“Laws of Base Ball” was put up for online bidding this month by SCP Auctions; the price paid was the most ever for a baseball document but below the $4.3 million paid in 2010 for James Naismith’s original 13 rules of basketball. The most expensive piece of sports memorabilia is a Babe Ruth jersey from 1920 that sold for $4.4 million in 2012.
“Laws,” which was written by Daniel Adams, who was known as Doc, established rules such as nine men on a side, 90-foot base paths and nine innings to a game. Adams played for the Knickerbocker Base Ball Club, where he pioneered the shortstop position, and later became its president as baseball’s popularity increased. He referred to batters as “strikers,” balks as “baulks” and runs as “aces.”
Has anyone thought of checking Bob Costas’ swollen ass pocket?
Anthony Johnson is suing the agency, claiming it lost his jewelry and card collection valued at $329,000. He says the valuables were stolen in 2009 by a house guest and shipped to California.
Johnson says he alerted the Postal Service, which intercepted the goods. But the Grosse Pointe man says he’s only recovered cash that was taken, not the collection. The memorabilia include mint cards of DiMaggio, Mickey Mantle and Hank Aaron.
Johnson tells the Detroit Free Press it’s been a “three-year runaround.” The Postal Service has denied any negligence. Johnson says the collection was sent to an Atlanta postal site where it sat for months.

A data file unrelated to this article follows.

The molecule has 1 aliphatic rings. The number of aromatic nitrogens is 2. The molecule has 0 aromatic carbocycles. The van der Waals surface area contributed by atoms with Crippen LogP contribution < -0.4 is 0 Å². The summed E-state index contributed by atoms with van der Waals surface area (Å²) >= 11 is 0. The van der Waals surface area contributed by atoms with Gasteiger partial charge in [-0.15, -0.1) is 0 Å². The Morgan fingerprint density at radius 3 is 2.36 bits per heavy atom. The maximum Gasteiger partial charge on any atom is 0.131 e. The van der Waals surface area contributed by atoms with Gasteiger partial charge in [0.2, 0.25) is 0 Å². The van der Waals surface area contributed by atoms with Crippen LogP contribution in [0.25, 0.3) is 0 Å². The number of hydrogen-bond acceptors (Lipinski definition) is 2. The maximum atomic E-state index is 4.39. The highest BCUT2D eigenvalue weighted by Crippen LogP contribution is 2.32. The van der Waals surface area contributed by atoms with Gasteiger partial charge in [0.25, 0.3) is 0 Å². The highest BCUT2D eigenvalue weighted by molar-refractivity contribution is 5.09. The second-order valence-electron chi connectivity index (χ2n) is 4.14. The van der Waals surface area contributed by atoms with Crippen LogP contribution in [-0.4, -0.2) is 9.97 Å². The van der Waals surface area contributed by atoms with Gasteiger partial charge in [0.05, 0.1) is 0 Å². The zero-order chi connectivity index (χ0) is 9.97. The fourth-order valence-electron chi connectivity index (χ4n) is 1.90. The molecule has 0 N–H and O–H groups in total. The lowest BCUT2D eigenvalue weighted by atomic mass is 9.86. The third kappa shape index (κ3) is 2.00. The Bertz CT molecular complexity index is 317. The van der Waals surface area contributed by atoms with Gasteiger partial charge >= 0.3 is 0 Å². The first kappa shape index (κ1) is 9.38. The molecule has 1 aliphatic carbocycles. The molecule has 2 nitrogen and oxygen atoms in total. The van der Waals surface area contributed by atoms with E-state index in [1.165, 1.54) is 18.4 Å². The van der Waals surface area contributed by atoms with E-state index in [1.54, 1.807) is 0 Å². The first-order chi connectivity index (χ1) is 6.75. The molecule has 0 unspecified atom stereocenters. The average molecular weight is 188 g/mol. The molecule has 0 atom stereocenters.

In a way, Dr. William Strupp is a five time World Series champion. He has the rings to prove it.
He is the team dentist for the Yankees. It’s been that way since he fixed George Steinbrenner’s teeth in 1995. He wears the 2000 ring with most pride and is honored to get all five of his rings still while Steinbrenner was alive.
...More than 100 baseballs signed by players over the years, three baseball bats and a football signed by Heisman winners were among the items tucked in the back room in part of the office. It was a treasure trove of sports memorabilia that was stolen sometime between Nov. 16 and 17.
To get the sports memorabilia back would take a hail mary pass.
Because many of the items stolen would be difficult to pawn, detectives talked to Strupp about the possibility of posting an ad on Craigslist.
“It was an ingenious idea,” Strupp said.
Strupp set up a “stolen Yankees” ad Nov. 24. It contained several photos of the stolen items and an offer of a reward for their return.
“You kind of throw it out there and hope some idiot bites,” Strupp said.
Or as we used to elongatingly say…“Dibs on the Dibny card!”
At first glance, he looks a bit odd. That neck is awfully long. On a peculiar level, that protracted neck is what first comes to mind when I think of Eddie Brinkman. No photograph better illustrates this than his 1972 Topps card. It’s a wonder he was never nicknamed “The Giraffe.” Sportswriter extraordinaire Tom Stanton, noticing Brinkman’s long neck and small head of hair, has called him “The Turtle.” Turtles have long necks and small heads without hair, so I guess that’s a pretty accurate assessment.
It might be accurate to characterize “Steady Eddie” as the diametrical opposite to Walt “No Neck” Williams, the journeyman outfielder who played for the Colt .45s, White Sox, Indians and Yankees. Of all the players in the history of the game, Williams may have the shortest neck ever; his head looked as if it had been placed directly onto his collar bone, on a level completely even with his shoulders. In an intriguing oddity that seemingly only baseball can produce, Brinkman and No Neck Williams were actually teammates with the 1975 Yankees. It makes you wonder if any free-thinking photographer took a picture of the two standing side by side.